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Episode Studies by Clayton Barr

enik1138
at popapostle-dot-com
Terminator: The Bee Stings "The Bee Stings"
Terminator #5 (NOW Comics)
Written by Jack Herman
Illustrated by Thomas Tenney
Inked by Jim Brozman
Cover by Ken Call
February 1989

 

Can Yanomami tribesman Shaki lead a rival village into defeating the Terminator?

 

Story Summary

 

As the Terminator is about to kill brothers Shaki and Kao, it is suddenly attacked by a black panther from out of the jungle. The Terminator drives off the beast, but not before the brothers make their escape.

 

Returning to their village of Serigama-teri from which they had fled last issue, they find it burning and only the shaman Teke and their severely injured father are left alive. Teke tells the brothers to journey to the foreigners' mission, weeks away on foot, to get help and weapons to fight the half-metal demon. Teke himself will take their father to the rival village of Tukini-teri and hope for medical aid.

 

During the weeks of travel by the young warriors, the Terminator, meanwhile, begins construction of a giant device to implement Skynet's plan to eradicate the Amazon rainforest, using parts brought aboard the HK.

 

Finally arriving at the mission, Shaki and Kao find it abandoned, with some human skeletons littering the grounds. They do find a couple of rifles and a box of dynamite, but they don't know how to use them. Shaki also finds a large stack of comic books. Though neither can read the foreign language, some of drawings prove useful in deducing how to use the rifles. They head to Tukini-teri with what they've found.

 

Arriving at the rival village weeks later, they learn their father died shortly after he was brought there, but Teke lives and is inhaling ebene powder in an attempt to gain a vision of where the Terminator came from and what it wants. Shaki then decides to inhale some of the powder himself and gets an accurate, if culturally-colored, series of visions about Skynet and its desire to wipe out humanity. He comes out of the trance knowing that he must lead a group of warriors against the metallic demon in the jungle. The warriors of Tukini-teri agree to follow him to the spot in the jungle where the Terminator and its HK were last seen.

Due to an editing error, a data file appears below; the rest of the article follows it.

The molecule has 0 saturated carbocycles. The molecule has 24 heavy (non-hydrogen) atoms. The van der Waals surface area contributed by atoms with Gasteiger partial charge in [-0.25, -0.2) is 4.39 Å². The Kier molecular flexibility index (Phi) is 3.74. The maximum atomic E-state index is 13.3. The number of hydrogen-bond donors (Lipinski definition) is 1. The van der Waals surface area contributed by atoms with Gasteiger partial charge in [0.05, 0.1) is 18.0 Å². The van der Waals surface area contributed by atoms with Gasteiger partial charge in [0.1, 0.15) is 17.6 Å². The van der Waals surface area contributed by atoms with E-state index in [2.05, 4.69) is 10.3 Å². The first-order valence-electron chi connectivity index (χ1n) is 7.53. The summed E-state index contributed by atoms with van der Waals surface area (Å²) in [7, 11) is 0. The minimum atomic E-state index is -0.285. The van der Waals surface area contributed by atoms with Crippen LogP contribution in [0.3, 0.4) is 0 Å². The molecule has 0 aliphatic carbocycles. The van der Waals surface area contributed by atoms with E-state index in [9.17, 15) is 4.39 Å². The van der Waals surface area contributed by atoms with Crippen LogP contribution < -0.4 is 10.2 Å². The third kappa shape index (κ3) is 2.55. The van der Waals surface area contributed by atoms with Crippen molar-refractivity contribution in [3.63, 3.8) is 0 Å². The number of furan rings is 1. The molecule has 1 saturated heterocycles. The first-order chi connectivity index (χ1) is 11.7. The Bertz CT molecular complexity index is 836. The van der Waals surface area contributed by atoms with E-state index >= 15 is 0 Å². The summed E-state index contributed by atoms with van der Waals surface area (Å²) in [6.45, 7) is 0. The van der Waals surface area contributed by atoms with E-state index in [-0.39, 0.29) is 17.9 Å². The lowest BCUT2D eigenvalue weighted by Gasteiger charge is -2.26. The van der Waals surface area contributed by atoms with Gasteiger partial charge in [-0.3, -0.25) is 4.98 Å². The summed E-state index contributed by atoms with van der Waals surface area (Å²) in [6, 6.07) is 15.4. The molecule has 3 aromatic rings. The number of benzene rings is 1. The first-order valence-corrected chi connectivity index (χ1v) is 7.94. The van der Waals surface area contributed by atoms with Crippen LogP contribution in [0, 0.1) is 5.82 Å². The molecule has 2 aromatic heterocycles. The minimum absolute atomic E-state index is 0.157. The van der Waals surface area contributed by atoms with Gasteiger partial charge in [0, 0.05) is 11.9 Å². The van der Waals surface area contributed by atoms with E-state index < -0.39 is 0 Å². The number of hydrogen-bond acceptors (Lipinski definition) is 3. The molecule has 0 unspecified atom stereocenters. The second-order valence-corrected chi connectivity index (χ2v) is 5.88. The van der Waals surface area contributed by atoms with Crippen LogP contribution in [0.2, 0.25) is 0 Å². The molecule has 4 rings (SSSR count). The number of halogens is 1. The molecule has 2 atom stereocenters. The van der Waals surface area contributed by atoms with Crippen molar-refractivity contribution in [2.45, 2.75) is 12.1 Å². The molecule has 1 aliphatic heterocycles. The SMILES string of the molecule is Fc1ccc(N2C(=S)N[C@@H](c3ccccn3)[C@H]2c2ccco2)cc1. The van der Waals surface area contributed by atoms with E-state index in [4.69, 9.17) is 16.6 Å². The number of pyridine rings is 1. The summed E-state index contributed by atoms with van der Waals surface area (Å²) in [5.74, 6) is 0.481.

The group of warriors find the site of the Terminator's constructed device, but the Terminator ambushes them there, killing most. Kao has the dynamite and has learned just enough from a Ralph Snart comic book to know that a dynamite stick can be lit and used to deadly effect. He uses the dynamite to destroy the constructed device, and all but destroying the Terminator in the process, sacrificing himself in the bargain.

 

With the skull of the Terminator as a trophy, the warrior band returns to Tukini-teri. With Shaki now a respected member, the village vows that at least their own pocket of humanity shall survive the threat of the metallic demons who seek to end human life on Earth.

 

THE END

 

Characters appearing or mentioned in this issue

 

Shaki

Kao

Teke

Skynet

Baro

 

Didja Notice?

 

On page 15, Baro blows ebene powder into Shaki's nose through a bamboo shaft. This is an actual common method of inhaling the drug among Amazon tribes.

 

On page 16, Shaki's hallucinatory vision tells him of the foreigners' "boxes that could think" (computers) and the hekura headman (spirit) of the boxes who threw a net over the sky (Skynet) so no one could escape.

 

Page 19 states that the Terminator's flesh is dying due to the villagers' curare-dipped arrows. Curare is a toxin that can be extracted from several species of plants native to Central and South America.

 

On page 23, Kao remembers how to use dynamite from having looked at pictures from a comic book found at the mission. The comic book panels appear to depict the farcical comic book character Ralph Snart and another character that looks similar to Wile E. Coyote from Looney Toons cartoons.

 

At the end of this issue, the writer gives grateful acknowledgement to the work of Napoleon A. Chagnon. Chagnon is an American anthropologist at the University of Missouri in Columbia, known for his field work with the Yanomami.

 

Unanswered Questions

Why are there human skeletons at the abandoned Christian mission? Who did them in and why? 

 

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